A NEW ZEALAND plasterer fired after his boss told him to return to work or to "show proof" his partner's grandmother was dying, has been awarded almost $25,000 in compensation.
In a series of text message exchanges, Ben Harley, boss at Harley Interior Plasterers, told his employee Frank Furze: "Show me proof grandma died."
In a decision released by the Employment Relations Authorities, Mr Furze was awarded a total of $24,578 in compensation, which included $10,000 for humiliation, loss of dignity and injury to his feelings.
The gib-fixer had been working at Harley Interior Plasterers from September 2014. On November 22 he found out his then-partner's grandmother was seriously ill and expected to pass away.
Mr Furze was expected to work that day, but sent a text message to his boss, Mr Harley, saying he needed to stay home and look after his partner's school-aged children while she and her father visited her grandmother, who subsequently died.
In a string of messages exchanged between the pair two days later, Mr Harley wrote: "I'm over people taking days off. I'm sick of it Frank."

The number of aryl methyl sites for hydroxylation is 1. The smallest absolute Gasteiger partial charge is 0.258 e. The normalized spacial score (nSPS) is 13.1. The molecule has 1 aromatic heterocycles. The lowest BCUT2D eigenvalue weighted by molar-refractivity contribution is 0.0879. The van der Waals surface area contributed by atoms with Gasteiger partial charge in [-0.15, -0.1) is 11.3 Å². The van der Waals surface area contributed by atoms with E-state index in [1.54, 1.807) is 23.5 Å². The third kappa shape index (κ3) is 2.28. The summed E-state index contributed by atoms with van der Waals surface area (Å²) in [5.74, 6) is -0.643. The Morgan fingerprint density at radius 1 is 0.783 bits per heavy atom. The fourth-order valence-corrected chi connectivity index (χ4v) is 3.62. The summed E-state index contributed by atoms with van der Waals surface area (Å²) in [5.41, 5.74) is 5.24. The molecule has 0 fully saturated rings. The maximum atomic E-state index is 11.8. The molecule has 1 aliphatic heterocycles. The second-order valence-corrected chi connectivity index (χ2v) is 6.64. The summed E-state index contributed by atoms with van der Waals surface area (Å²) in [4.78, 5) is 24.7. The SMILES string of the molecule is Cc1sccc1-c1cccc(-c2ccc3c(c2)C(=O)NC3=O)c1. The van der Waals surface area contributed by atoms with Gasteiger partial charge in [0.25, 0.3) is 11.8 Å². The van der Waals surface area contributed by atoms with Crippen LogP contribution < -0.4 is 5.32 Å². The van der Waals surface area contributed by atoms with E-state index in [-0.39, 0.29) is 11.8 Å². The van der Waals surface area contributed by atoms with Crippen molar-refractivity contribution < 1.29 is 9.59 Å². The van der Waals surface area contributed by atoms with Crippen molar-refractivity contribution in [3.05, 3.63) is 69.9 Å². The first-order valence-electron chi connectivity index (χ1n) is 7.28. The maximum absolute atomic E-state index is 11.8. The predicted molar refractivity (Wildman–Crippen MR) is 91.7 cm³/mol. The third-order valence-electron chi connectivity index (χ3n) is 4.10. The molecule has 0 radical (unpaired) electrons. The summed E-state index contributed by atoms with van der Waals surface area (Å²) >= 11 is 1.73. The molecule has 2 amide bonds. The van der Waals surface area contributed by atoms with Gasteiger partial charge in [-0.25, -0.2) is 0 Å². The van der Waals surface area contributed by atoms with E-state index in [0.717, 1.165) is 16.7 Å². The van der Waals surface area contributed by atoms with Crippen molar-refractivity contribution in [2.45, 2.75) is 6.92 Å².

Mr Furze responded: "Bro I can't help missus gran dieing [sic] f****n hell what would you do she need supporting." His former employer then messaged, demanding proof his partner's grandmother had passed away.
"Its not a family member. And u need to supply evidence regarding the death. And more notice.
"For example. I didn't hear bout [sic] the death or u going to a funeral? So to me this is a lie and u need to prove it."
Mr Harley told the gib-fixer he had abandoned his job as he hadn't turned up for work.. He was later fired.
The authority found Mr Furze was unjustifiably dismissed.
"Mr Harley automatically suspected that Mr Furze was lying and expected proof of the death.
"Mr Harley imposed a condition upon Mr Furze which he was not reasonably able to comply with. The condition was, turn up for work despite your partner needing support from you, or be treated as having quit," the decision stated.
It also said an employee did not "abandon his or her employment when they are in contact with the employer, explaining why they are absent, as Mr Furze did".
During the text exchange, Mr Furze also asked his former boss to pay him the 35.5 hours he worked the week before he was fired.
Mr Harley told him to return his work shirt or he wouldn't be paid.
- NZ Herald
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